Analyzing public perception
Another member of the interdisciplinary team, Hannah Hood, is a sophomore from North Saint Paul, Minn., majoring in psychology. She works with Neal Dittrich, a senior from Champlin, Minn., majoring in business administration.

The two NDSU students are working to correlate people’s perceptions about nanotechnology-based products with Bezbaruah and Rajani Pillai from the NDSU School of Business. For example, will certain technologies be accepted by people who have concerns about nanotechnology and its potential impact on the environment? Dittrich thinks the undergraduate research opportunity at NDSU provides him a better perspective on market research. Hood reviews how education, gender, geography and past technologies affect the perception of nanotechnology.

“I am mainly focused on public perception of nanotechnology, which is a combination of research, statistics and psychology,” said Hood, who is writing a scientific paper about their research findings. “Through literature and other studies, we have been able to detect trends and bring something new toward our knowledge about nanotechnology and the public.”

The students agree their goal is to determine potential effects of nanoparticles and find effective ways to mitigate any negative effects, while increasing the positive attributes of nanotechnology.

As the students’ experience illustrates, solving research problems takes more than expertise in one discipline. It takes a cross-section of researchers in varying fields.

Bezbaruah hopes his students find their research experiences provide tools to apply in whatever career path they choose. His current and former undergraduate researchers and high school research interns have published more than 20 papers in scientific journals, conference proceedings and scientific conferences worldwide.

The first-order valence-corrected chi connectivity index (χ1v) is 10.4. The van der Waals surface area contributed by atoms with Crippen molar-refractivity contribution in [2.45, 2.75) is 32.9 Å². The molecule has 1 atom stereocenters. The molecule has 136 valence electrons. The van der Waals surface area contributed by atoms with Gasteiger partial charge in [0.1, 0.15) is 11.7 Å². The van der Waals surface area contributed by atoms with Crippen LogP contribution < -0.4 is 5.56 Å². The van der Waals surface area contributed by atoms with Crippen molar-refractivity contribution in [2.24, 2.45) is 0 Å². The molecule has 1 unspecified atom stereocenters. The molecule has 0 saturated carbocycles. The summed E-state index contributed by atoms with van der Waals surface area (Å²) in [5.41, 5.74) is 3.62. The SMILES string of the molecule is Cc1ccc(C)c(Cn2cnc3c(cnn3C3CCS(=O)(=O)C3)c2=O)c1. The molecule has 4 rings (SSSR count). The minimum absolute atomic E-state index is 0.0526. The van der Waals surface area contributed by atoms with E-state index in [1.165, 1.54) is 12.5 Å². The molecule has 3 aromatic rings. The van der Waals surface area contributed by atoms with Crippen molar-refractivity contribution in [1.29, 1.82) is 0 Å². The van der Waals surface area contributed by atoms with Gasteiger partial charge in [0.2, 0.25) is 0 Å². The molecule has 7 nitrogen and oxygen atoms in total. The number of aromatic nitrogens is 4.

“The students answer research questions for which there are no known answers,” said Bezbaruah. “This group of undergraduates and graduate students is involved in a number of cutting-edge research projects and continues to challenge themselves. Such work always brings rewards.”

A former undergraduate research student in Bezbaruah’s group, Mary Pate of Wadena, Minn., received a prestigious National Science Foundation Graduate Research Fellowship, becoming the first NDSU engineering student to win the award, which includes federal funding for her current graduate research with Bezbaruah.

The work doesn’t stop with his own students. A science evangelist, Bezbaruah works to interest kids at all levels in science, technology, engineering and mathematics.

He supervised a group of junior high students in West Fargo, N.D., who took first place out of more than 300 teams in the nationwide Waste Limitation Management and Recycling Design Challenge organized by NASA. Their winning project took more than 800 research hours. Bezbaruah and the winning students were awarded a trip to NASA for VIP tours and meetings with NASA experts at the Kennedy Space Center.

Additional junior high students were mentored by Bezbaruah and presented their research findings at an international teleconference on how to reuse water. Organized by NDSU, the global teleconference included teams of middle school and high school students from Bangladesh, India, Saudi Arabia, Uganda and the United States.

In addition, the professor and a team from NDSU organized GlobaKonnect Undergraduate TeleSeminars, where undergraduate researchers from NDSU could exchange ideas with their peers in India, thus providing global exposure to scientific research.

No matter what the age group, Bezbaruah remains committed to inspiring students to pursue science.

“One good student makes you reassured that we have a future to look forward to,” he said. “What else do I need? I feel energized by seeing them grow.”

NDSU is recognized as one of the nation's top 108 public and private universities by the Carnegie Commission on Higher Education.